A software provider is exploring the use of technology for detecting and managing vulnerable clients.
Aptean, which provides complaints software to financial services firms, is investigating whether technology can understand human behaviour to identify all levels of vulnerability and put in place suitable strategies to handle them.
The tools could monitor client approaches or conversations for what they ask and how they ask for it and then alert an adviser to potential issues.
Aptean already provides software which helps financial services firms manage incoming client complaints to ensure they deal with them in a compliant way.
Martin Ellingham, senior product manager at Aptean, said the technology was ready in principle but the development of any meaningful commercial product was still a way off as the underlying data to ensure the product works accurately has not yet been captured and defined.
He said: "Vulnerability is something that affects everyone through their life and regulated firms have a responsibility to treat [clients who are vulnerable] differently to how they normally would.
"Certain artificial intelligence tools might be able to help with some permanent pattern recognition, to identify vulnerable customers from what they want and how and what they say.
"The tools are at a point now where they are mature enough to find the needle in the haystack but we need to get the data to back it all up correctly."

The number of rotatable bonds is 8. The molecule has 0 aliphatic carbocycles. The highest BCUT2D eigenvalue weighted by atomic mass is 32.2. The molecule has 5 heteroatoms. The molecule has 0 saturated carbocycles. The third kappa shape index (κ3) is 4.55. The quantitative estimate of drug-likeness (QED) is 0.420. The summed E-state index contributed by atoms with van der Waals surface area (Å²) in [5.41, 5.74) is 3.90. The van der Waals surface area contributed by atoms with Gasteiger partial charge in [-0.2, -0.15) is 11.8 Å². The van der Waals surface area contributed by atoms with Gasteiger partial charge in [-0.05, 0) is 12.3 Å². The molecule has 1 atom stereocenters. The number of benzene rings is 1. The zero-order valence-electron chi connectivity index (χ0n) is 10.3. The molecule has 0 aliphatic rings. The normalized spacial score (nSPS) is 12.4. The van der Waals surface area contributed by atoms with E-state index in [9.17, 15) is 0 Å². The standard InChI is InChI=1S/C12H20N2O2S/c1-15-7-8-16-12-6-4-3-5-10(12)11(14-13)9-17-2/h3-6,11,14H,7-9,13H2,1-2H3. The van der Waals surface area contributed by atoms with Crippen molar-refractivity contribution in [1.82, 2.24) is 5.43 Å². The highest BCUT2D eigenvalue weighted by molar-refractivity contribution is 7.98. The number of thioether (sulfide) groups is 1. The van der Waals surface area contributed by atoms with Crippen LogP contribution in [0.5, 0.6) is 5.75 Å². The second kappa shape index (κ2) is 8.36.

Vulnerability has become a growing concern in financial services with the Financial Conduct Authority (FCA) and Financial Ombudsman Service (Fos) promoting the importance of firms tailoring their customer service to the specific needs of their clients.
But vulnerability has various facets and not all are straightforward to detect.
The FCA defined a vulnerable consumer as "someone who, due to their personal circumstances, is especially susceptible to detriment, particularly when a firm is not acting with appropriate levels of care".
It said vulnerability can come in a range of guises and can be temporary, sporadic or permanent in nature.
Mr Ellingham said temporary vulnerability was a particular challenge for most firms.
Unlike vulnerability based on clear disability, such as blindness and deafness, and that arising from age-related conditions or learning disabilities, which was reasonable to detect, temporary states of vulnerability can hit at any time and have the vaguest definition.
It is also an "exceptionally broad category", encompassing a range of personal life circumstances, including debt problems, bereavement, and emotional instability, Mr Ellingham said.
This is where technology could pick up on the slight nuances and add the biggest value.
An industry working group aimed at helping vulnerable consumers in later life was launched by the International Longevity Centre (ILC-UK) in January.
Innovating for Ageing, which is backed by pension provider Just, is currently asking the industry for views on how to help vulnerable clients, with a view to presenting them to a group of experts to solve the practical problems.